Backsweetening is the process of sweetening a liquid after fermentation. This technique is commonly used with fruit fermentations, like with cider and wines, or in meads, but less so with beer brewing. Backsweetening can be used in kombucha brewing to help counteract overly fermented, acidic batches. In most cases, back sweetening is done to enhance flavor and reduce overly dry or alcoholic tasting fermented beverages.
How Does Backsweetening Work?
The basic idea of brewing or fermenting is to add yeast into a sweet mixture of sugar and water. In this mixture, the yeast consumes the sugar and converts it to carbon dioxide and ethanol, which is alcohol. Where that sugar comes from depends on the type of alcoholic beverage you’re crafting: the sugar in beer comes from grain, the sugar in wine from grapes, the sugar in kombucha from added table sugar, the sugar in mead from honey, and the sugar in cider from apples or other fruits.
Since fermentation relies on an external living thing (yeast), the conversion of sugars during the primary fermentation can happen at different speeds; sometimes, the yeast isn’t as cooperative as others. This can result in the finished beverage being too dry or too alcoholic tasting than your preference. In this case, you can opt to backsweeten and adjust the imbalance. When backsweetening, you add a sweetening agent, typically sugar, to the batch after completing the first fermentation has reached the desired alcohol content. Adding sugar after that point is an easy way to control the balance of the final product.
It should again be noted that while backsweetening can be done in any fermented beverage, it’s most common in wine, cider, mead, and kombucha. Most people don’t want a sweet beer.
How To Backsweeten?
There are a few primary methods you can use to backsweeten your beverage:
By The Glass
Whether you’re bottling or kegging, backsweetening by the glass is probably the easiest and most basic way to backsweeten. For this method, you pour your beverage and add in the desired amount of extra sugar before drinking. This is simple and highly controllable. Although it’s considered “cheating” by some, it’s just as effective as other methods!
Bottle Conditioning – Adding Sugar In Secondary
In brewing, fermentation is broken into stages. The primary fermentation is carried out in a fermentation chamber where yeast can consume the sugar freely.
The secondary fermentation is normally done in bottles, known as bottle conditioning, where yeast has a far smaller amount of sugar to consume. This is usually just enough to produce carbon dioxide to carbonate the beverage. To backsweeten and bottle condition, add more sugar than you would if just bottle conditioning, then halt the secondary fermentation before all the sugars are consumed. To halt the fermentation, simply refrigerate, making the yeast go dormant. This is an excellent way to reach your desired level of sweetness.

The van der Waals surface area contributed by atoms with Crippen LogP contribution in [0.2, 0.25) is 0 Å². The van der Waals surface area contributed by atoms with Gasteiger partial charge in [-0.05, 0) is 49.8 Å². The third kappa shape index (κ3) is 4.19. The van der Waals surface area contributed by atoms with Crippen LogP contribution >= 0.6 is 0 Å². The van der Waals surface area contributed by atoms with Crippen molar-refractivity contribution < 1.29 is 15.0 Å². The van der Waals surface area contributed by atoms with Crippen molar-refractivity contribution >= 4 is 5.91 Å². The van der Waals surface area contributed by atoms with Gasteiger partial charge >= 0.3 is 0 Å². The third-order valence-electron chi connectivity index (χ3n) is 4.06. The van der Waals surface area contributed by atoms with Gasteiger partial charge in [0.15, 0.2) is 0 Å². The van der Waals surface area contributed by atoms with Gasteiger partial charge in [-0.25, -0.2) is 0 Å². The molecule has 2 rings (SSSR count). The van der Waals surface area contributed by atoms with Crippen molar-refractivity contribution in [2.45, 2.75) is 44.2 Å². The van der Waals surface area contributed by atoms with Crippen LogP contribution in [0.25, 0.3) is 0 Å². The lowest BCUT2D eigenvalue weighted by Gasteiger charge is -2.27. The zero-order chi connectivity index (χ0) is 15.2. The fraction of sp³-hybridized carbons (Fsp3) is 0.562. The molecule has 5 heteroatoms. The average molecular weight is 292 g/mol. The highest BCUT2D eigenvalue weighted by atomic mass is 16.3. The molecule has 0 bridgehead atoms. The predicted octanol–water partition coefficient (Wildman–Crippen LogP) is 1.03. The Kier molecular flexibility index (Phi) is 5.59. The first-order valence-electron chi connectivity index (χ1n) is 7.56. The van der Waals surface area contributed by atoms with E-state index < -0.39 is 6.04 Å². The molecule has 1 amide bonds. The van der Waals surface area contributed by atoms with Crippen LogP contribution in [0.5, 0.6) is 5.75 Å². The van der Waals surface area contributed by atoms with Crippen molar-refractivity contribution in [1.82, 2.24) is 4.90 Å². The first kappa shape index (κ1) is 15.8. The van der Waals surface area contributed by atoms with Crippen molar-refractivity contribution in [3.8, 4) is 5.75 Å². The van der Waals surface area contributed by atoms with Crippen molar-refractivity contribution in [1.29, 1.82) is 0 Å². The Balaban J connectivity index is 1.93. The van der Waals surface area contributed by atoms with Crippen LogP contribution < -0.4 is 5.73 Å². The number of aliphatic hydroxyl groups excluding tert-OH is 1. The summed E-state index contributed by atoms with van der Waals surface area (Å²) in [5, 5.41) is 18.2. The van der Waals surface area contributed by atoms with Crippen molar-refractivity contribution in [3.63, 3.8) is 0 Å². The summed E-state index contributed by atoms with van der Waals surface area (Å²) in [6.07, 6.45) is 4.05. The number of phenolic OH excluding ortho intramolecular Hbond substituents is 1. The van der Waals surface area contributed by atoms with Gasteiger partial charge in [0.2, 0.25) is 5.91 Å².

Step feeding is feeding additional sugar to your yeast throughout the primary fermentation. To understand this process, we must understand yeast alcohol tolerance. All yeast strains are different and have different alcohol tolerances which determines the yeast’s ability to continue fermentation in alcoholic solutions up to certain alcohol percentages. If a yeast’s tolerance is 12% ABV, then the yeast stops fermenting sugar once the liquid is 12% ABV. Step feeding, using the example above, would be adding sugar until the ABV reaches 12%. Now that the ABV is 12%, any additional sugar added to the batch will not be fermented by the yeast, so the additional sugar added is now sweetener.
Use An Artificial Sweetener
Varying consumption rates of sugar by yeast can lead to consistency issues. An easy way to fix that is to add something sweet that the yeast can’t consume. During the bottling or kegging phase of your beverage, you can add an artificial sweetener to bring up the sweetness. To the yeast, this isn’t food. So the yeast won’t be able to convert them to alcohol, so you’ll be able to taste all the sweetness. Just be sure to add these after your primary fermentation as the yeast interacting with artificial sweeteners could produce off-flavors. When adding sweeteners, do so slowly; you can always add more, but you certainly can’t take it out.
Backsweetening is a great way to get the sweetness you want out of your brewed beverage. Feel free to experiment to find the best option for your beverage. Have a question not covered in this article? Drop a comment in the section below.